Garden folk clad in rags and tatters: whimsical scarecrows.

Our neigbour's beautiful scarecrow

Our neigbour’s beautiful scarecrow

If only they had a brain…

Your garden suddenly becomes an extraordinary place, welcoming guests to a holiday party in a harvest-time décor, the kitchen smelling of scarecrow cookies. And it’s all about “him”, doing his solitary job! Made of all-natural materials, straw, wire, twine, old clothes, a crazy hat, all together, he is creating that very special autumn atmosphere. Yes of course, it is the unique, handcrafted, artistic, exciting scarecrow on display. Giving the birds a place to perch probably.Standing strong and tall, fabulous and funny, sweet and maybe a bit scary … that one of a kind creation, just out of an old burlap bag and a bandana. Isn’t he hauntingly beautiful, happy, funny innovative, that legendary man of hay? Everywhere heads will turn, he’s sure to attract attention of people wandering through an orchard. Just seeing that arty sculpture, invites to “scarecrow gazing, to be continued by scarecrows greeting you along the fields.

Design contests are held to be the most creative one. And everybody can join in, as there is no right or wrong way to make a scarecrow. Want some festive outdoor decoration, a scarecrow is the perfect project. By the way, don’t forget to give him a touch of red, as crows, black birds and starlings, are sensitive to it.

Who can resist this fall-inspired craft, one has to set up a monument to autumn, featuring autumnal items. This garden guard is a decoy, a mannequin with only one specific task to perform: to frighten or discourage the many feathered freeloaders, a familiar sight in farming areas. He offers an inexpensive and environmentally acceptable deterrent against pesky predators. Not at all like the LP- gas cannons or the modern digital scarecrows that emit ultrasonic waves nowadays! Although to be honest, history wasn’t always an environmental friendly example: New York and its Seneca Indians, poisoned corn seeds with herbs to make the crows fly crazily around the fields and scare away everything else.

Both creations you see in this post are from our local retired mechanic, his mechanical, modern version of scarecrows:

Another lovely scarecrow creation

Another lovely scarecrow creation

He on the other hand, frightens without doing physical harm. An ephemeral, just as the snowman, they don’t last long. His story is one of loyalty and trust, protecting the farm on the hit list from harm and keeping evil spirits away. Defending the land against the territorial nature of the birds that causes them to return to the same location on a nightly basis. Crazy though, as crows and their cousins never forget a face and will notice the bogeyman, hodmedod, murmet, tattie bogle or bodach-rocais, kaktadua, straska, pugalo however he is called on this earth globe, hasn’t moved…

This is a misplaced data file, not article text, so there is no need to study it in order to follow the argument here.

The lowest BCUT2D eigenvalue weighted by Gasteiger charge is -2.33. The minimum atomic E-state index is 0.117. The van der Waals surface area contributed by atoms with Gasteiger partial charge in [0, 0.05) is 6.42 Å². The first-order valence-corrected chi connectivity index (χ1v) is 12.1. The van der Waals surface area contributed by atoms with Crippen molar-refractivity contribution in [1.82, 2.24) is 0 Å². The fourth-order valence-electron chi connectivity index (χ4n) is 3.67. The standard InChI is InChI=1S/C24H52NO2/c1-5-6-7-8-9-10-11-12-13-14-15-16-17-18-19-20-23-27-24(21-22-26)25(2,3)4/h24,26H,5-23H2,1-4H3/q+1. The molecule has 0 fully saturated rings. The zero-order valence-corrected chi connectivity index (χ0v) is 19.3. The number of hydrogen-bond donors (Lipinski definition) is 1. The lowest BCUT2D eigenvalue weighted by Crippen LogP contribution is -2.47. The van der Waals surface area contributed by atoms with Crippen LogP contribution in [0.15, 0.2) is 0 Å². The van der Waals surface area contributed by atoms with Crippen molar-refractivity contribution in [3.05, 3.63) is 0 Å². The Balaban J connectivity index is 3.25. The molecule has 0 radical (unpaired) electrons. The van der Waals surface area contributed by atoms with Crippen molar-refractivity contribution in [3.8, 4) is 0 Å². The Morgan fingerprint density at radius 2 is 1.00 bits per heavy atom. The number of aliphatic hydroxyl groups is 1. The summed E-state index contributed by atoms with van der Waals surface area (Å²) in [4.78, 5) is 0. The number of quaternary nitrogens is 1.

They used to be burned after the harvest in celebration, their ashes returning nutrients of potassium and nitrogen to the soil.

Wooden frames used to protect the wheat fields along the River Nile from flocks of quail, the Greek used the images of Priapus (son of Dionysus and Aphrodite), ugly as hell (when he played in the vineyards no bird would come along). Romans, copycats from the Greeks in this matter, where on the other hand the ones that introduced them to France and other European countries. Japanese farmers used the kakashis (something smelling badly), old rags, meat, or fish bones from bamboo poles and set the sticks on fire. Later on people-like scarecrows appeared. In the Middle Ages skulls were added, wooden witches appeared.

But in Medieval Britain, scarecrows were little boys known as “bird shooers”, protecting the wheat fields, first throwing stones, later using clappers. The Great Plague killed enough to replace them by the scarecrows we now know and the mines lured the others with better paid jobs, later on. Even my English husband said: “Really?”. The Pilgrims used at least grown ups to ware of birds or wolves. No wonder it’s a season of scary things and fearful nights…

What scares you this time of year? Have you ever made your own whimsical scarecrow, do you still see them around in the fields?

This brave autumn character reminds me of a childhood rhyme I’ve never forgotten:

“I’m a brave, brave mouse

I go marching through the house

And I’m not afraid of anything!

For danger I’m prepared

And I’m never, never scared.”







Leave a Reply

Your email address will not be published. Required fields are marked *

Comment *